Today, the Googol GLaDOS Simulator and projects•hakobyte is now currently running on the awesome Heroku platform1 Ever since I’ve been on Heroku they provide free SSL only on the
*.herokuapp.com wildcard domain. Which is fine, since my web apps are small. But Heroku is offering $20/mo for SSL for one web application. In my situation, this is pretty expensive for a small web app like projects•hakobyte; especially if I decide to create more on Heroku that require SSL.
Luckily, there’s an initiative to push forward HTTPS as the default for the web. Last year, Cloudflare introduced Universal SSL to all Cloudflare enabled sites. (Even this very one!) and there is a newcomer; called Let’s Encrypt.
For those who are unaware about Let’s Encrypt:
Let’s Encrypt is a free, automated, and open certificate authority brought to you by the Internet Security Research Group (ISRG).Let’s Encrypt
This means you can setup SSL/TLS on your domain and get that free of charge!
You can see an example of a Let’s Encrypt enabled site here.
Dokku is a mini platform as a service (PaaS) powered by Docker. It’s like Heroku except that you own it.
This guide assumes you have Dokku installed on your VPS, and you have an app up and running. If you are on Dokku 0.4 you can check out dokku-letsencrypt or dokku-letsencrypt (Zero downtime). If you prefer the manual approach, you can install Lets Encrypt with the following bash commands:
Note: nginx needs to be stopped before you execute ./letsencrypt-auto. This will most likely be redundant once the public beta is out.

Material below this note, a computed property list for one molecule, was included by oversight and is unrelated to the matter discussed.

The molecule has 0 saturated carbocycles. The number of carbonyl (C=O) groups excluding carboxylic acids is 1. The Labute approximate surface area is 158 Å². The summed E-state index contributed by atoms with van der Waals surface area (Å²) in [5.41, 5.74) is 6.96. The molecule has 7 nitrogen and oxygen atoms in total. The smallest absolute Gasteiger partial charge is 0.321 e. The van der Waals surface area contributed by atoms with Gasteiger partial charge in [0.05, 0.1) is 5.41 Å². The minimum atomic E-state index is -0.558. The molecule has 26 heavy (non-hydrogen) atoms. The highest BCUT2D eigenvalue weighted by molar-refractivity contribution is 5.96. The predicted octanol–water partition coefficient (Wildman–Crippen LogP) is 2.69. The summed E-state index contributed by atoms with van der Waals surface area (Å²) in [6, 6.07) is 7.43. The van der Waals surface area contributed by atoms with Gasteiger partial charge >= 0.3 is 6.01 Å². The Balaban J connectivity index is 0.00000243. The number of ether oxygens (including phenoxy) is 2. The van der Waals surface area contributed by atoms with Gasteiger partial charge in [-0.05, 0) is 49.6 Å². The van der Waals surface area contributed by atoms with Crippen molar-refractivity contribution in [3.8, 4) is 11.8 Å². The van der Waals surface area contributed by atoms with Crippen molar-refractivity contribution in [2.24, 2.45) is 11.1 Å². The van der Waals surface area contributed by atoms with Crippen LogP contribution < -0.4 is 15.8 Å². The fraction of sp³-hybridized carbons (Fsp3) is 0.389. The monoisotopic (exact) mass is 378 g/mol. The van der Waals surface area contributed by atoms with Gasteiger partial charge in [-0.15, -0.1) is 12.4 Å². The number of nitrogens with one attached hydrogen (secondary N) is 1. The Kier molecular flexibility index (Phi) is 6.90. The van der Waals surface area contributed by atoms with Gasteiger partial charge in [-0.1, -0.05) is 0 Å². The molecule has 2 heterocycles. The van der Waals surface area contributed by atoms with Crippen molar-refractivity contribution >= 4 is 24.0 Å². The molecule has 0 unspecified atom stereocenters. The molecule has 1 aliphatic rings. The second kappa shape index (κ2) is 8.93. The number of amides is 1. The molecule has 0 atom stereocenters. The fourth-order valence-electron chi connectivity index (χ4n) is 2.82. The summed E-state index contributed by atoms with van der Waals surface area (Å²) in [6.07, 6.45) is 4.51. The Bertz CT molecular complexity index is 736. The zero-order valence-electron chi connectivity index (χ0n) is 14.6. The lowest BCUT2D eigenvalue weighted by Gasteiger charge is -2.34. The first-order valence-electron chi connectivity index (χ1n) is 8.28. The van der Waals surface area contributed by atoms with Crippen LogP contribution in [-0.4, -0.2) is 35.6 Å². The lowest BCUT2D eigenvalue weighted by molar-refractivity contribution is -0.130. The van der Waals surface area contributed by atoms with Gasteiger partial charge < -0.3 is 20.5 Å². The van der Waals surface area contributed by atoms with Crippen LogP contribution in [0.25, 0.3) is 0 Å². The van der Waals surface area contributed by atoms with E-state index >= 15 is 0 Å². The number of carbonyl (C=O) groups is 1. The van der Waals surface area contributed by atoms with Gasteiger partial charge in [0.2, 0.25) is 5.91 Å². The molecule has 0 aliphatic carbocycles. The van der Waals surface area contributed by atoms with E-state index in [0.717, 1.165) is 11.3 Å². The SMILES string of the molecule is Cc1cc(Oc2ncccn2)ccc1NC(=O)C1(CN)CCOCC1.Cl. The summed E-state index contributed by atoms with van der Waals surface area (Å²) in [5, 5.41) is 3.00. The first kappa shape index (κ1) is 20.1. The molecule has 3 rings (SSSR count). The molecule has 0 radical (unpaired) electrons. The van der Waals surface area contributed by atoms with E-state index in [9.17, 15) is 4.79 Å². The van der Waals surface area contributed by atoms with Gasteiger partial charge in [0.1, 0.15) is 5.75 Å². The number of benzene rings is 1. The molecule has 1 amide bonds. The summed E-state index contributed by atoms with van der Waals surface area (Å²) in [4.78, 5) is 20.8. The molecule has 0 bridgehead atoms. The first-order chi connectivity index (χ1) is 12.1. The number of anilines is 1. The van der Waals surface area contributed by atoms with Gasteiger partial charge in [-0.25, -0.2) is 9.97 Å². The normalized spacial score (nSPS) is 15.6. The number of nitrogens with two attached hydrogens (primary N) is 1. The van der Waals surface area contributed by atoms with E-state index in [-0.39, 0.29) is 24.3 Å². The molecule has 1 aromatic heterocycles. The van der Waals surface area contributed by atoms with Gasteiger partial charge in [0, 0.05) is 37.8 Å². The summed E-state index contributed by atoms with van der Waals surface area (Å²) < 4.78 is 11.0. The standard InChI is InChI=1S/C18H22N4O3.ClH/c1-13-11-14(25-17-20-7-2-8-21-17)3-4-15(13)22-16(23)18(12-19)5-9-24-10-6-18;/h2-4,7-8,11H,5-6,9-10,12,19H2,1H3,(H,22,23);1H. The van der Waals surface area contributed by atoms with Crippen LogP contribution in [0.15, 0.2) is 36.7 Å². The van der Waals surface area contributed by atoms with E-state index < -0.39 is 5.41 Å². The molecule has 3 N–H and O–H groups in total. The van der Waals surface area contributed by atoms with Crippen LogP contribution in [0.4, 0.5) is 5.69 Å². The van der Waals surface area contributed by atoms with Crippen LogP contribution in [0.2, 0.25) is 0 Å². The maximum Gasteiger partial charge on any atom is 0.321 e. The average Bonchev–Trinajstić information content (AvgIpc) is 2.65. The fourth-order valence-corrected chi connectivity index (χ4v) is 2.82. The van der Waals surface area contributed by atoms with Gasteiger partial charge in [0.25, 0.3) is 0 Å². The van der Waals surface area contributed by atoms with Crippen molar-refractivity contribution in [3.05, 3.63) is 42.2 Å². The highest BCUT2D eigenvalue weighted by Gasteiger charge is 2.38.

git clone https://github.com/letsencrypt/letsencrypt
service nginx stop
./letsencrypt-auto certonly -d www.yourdomain.com auth
You should be asked to enter your recovery email and your certificates should be successfully generated at:
Next, bundle up the certificate and private key in a tar file and send it to Dokku.
I had trouble with the
*.pem certificates because they were still symlinked in the tar archive. This caused Dokku to not load the certificates properly, so I did this:
cat fullchain.pem > server.crt
cat privkey.pem > server.key
tar cvf certs.tar server.crt server.key
dokku certs:add yourapp < certs.tar
# check if certificates are installed.
dokku certs:info yourapp
service nginx restart
Now your app should be running a Let’s Encrypt signed certificate!
wesley.hakobaito.co.uk is running with a Let’s Encrypt certificate installed.
Note that your cert expires in 90 days, so just automate renewal with a cron job. Let’s Encrypt recommends renewing certificates at day 60 just to be on the safe side.
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